The spiritual effects of sexual abuse vary. Rape victims may have difficulties with prayer and with imagining God as a loving father; they may feel that their relationship with God has been disrupted. Feeling abandoned by God is a common reaction, and has indeed contributed to some people leaving the Church. But although, survivors of sexual abuse often opt to leave the Church, the experience of abuse may also lead to greater spiritual involvement later, once healed, such as in ministry to other victims.
Some survivors of abuse may have difficulties with spiritual direction, since it involves intimate conversations in which they must entrust another person with insights into the workings of their soul. Such mistrust will especially apply if the abuser was a church leader.
The truth that sets us free!
Male rape survivors should always be reminded that the rape was an act of violence and not one of a sexual nature, and any rape victim, regardless of gender and sexual orientation, should be reassured and reminded that the rape was in no way, shape or form their fault.
If we try to erase our past, and try to hide our wounds out of fear and shame, our inner darkness can not be illuminated (set free) nor can it become a light for others. Whatever is denied cannot be healed. We need to open up, be transparent and get it out.
Another factor is to forgive: “If you forgive men their trespasses (sins), your heavenly Father will also forgive you. But if you do not forgive men their trespasses (sins), neither will your Father forgive your trespasses.” Jesus Christ of Nazareth. (Matthew 6:14-15)
When we forgive we become like other ‘wounded healers’. We must live as men & women who have been forgiven and who are forgiving! But how do we get that power and strength and courage to forgive? There is only one place to go – Calvary!
Stand there and watch Jesus bleeding and dying on the cross – watch as He dies alone, naked and in disgrace, yet an innocent victim – watch as He breathes forgiveness to His torturers at a time when they were totally merciless and cruel – when you look at Jesus as your example on that lonely hill outside Jerusalem you will experience His healing power! Jesus cried out on the cross: “Father, forgive them, for they do not know what they do.” (Luke 23:34)
Testimony of healing
In March 2012, a 22-year-old rape survivor, who is not a Christian, but put Biblical principles into practice, said: “The moment you make peace with your true self and open up and acknowledge what happened to you, you can heal.”
He shared his story on a rape crisis blog: “The Cape Flats suburb of Grassy Park was calm and quiet. I wasn’t observant as I opened the front door. The guy came behind me and pushed me into my home with a knife to my back. I panicked and was paralyzed with fear. He made me undress. I remember the pain and the grinding of my teeth as my face was pushed down into a pillow. I remember the hardness in his voice and the way he kept on saying “you deserve it”. I thought he was going to kill me”. “All I could do was hope that I’d survive it”.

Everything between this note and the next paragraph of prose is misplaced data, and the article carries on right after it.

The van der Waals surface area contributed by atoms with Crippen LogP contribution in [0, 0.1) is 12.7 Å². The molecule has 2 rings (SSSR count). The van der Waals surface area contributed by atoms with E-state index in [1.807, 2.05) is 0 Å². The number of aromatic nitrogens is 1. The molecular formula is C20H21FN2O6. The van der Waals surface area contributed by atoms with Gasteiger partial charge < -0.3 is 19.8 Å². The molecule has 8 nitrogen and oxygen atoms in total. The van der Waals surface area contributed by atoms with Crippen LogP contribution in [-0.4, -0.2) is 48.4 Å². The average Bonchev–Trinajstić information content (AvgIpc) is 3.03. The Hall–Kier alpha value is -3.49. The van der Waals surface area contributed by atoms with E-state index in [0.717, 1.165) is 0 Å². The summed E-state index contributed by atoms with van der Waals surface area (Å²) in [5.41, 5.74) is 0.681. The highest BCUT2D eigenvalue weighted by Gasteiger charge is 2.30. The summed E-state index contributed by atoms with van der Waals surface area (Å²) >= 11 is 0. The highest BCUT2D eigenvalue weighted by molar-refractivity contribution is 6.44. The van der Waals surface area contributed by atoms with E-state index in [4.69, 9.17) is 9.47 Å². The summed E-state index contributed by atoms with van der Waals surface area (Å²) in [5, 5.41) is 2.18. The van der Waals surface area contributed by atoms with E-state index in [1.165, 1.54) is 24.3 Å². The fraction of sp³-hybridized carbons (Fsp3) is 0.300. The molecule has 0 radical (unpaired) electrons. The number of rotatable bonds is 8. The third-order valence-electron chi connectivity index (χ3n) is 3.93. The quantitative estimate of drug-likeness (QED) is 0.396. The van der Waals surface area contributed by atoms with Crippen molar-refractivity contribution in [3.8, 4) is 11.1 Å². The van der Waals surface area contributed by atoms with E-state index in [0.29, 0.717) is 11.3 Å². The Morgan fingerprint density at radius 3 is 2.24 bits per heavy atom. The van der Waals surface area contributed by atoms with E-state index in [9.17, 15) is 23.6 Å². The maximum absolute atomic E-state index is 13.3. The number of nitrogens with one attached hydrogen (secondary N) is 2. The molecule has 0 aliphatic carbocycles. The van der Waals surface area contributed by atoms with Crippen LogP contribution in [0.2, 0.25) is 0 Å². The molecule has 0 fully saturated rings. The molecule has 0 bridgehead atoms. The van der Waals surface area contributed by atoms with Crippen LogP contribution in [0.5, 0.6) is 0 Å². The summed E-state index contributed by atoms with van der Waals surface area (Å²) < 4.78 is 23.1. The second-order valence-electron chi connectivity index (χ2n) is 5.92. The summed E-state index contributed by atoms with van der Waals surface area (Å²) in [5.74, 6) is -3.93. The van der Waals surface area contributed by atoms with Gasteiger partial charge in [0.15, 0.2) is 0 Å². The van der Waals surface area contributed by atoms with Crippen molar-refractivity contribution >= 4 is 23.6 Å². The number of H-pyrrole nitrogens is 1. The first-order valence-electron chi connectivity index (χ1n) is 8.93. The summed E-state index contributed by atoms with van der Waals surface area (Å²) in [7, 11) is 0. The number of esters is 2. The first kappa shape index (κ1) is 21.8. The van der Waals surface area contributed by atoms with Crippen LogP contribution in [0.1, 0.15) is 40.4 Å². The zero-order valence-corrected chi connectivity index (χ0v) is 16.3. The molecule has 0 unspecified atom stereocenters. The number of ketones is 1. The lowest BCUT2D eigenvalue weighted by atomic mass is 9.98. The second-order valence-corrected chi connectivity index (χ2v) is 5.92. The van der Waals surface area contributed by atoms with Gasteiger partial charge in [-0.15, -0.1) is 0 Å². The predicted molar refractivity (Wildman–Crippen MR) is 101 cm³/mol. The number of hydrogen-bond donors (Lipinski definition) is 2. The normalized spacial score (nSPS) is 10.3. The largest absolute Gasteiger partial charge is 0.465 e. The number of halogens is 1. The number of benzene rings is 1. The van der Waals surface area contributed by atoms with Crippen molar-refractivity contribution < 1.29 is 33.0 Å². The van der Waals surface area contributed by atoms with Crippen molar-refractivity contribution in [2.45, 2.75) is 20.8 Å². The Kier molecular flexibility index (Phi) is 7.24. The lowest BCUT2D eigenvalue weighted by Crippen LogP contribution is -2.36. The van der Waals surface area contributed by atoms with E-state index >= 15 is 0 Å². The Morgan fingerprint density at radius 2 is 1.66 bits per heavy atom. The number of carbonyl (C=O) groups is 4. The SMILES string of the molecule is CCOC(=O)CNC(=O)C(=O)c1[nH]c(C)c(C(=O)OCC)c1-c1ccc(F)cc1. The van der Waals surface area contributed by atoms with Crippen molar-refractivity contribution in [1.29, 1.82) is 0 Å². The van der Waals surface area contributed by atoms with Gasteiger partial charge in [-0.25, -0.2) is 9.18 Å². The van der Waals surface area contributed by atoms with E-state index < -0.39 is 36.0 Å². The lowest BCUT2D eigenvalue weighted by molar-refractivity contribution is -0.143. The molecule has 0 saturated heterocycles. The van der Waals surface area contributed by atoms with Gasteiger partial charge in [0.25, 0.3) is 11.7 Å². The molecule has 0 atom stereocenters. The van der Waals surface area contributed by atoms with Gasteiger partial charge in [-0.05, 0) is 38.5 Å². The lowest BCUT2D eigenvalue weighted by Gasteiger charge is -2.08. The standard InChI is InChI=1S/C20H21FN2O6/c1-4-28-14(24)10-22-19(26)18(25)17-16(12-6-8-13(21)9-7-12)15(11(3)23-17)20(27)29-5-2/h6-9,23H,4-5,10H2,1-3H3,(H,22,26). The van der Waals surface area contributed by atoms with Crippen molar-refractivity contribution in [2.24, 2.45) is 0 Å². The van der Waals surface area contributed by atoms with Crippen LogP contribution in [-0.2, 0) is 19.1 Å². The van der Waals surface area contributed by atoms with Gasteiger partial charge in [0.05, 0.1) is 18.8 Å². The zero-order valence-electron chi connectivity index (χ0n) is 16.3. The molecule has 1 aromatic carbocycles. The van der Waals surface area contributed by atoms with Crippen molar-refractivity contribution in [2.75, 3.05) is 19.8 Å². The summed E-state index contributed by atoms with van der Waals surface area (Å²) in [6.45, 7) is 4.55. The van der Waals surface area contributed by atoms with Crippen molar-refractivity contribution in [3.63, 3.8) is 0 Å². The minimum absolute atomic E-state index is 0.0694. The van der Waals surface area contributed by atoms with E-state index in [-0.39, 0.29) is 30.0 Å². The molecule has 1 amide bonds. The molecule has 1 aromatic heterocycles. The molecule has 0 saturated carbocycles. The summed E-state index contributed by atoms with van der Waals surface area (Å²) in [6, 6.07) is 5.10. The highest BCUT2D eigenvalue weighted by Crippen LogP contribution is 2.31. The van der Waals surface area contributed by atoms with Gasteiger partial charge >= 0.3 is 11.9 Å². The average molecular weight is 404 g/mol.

He has since made a remarkable recovery following a long journey of healing. He said that “while the perpetrator has not been caught there is not a day that goes by where he does not wish to look him in the eyes and say, “I forgive you”. “Being raped didn’t define me as a person. I did two courses and that helped me to pull through knowing I was not alone. For a while I often felt sad, angry and depressed, in fear of going anywhere. But that feeling didn’t last forever. My support structure was phenomenal. I had friends and family that today I can express my gratitude to for being a part of my life during that journey. I look back and realize that I’m in a good space in my life right now, growing and finding myself. I am no longer a prisoner of my past”.
This rape victim was healed and could forgive because of his openness and honesty and willingness to seek help, counsel and a support structure where he could release his internal bitterness, anger and unforgiveness. He did not harbour his pain inside and walk in isolation. Another important thing to do is to prayerfully break all soul ties that will have formed during the rape.
Male rape victims can go to the following links for assistance:
The National Organization on Male Sexual Victimization: http://www.malesurvivor.org/
A rape survivor is usually well-advised to consult with a rape crisis centre or someone knowledgeable in this area rather than relying on general counseling resources. Victims should contact their local rape crisis programme even if services are not expressly advertised for male rape survivors.
Sexual assault and rape are serious crimes. Rape survivors have the right to report the crime to the police. But because authorities are not always sensitive to male sexual assault victims, it is important for them to take a supportive family member, friend or lawyer with them to report the crime.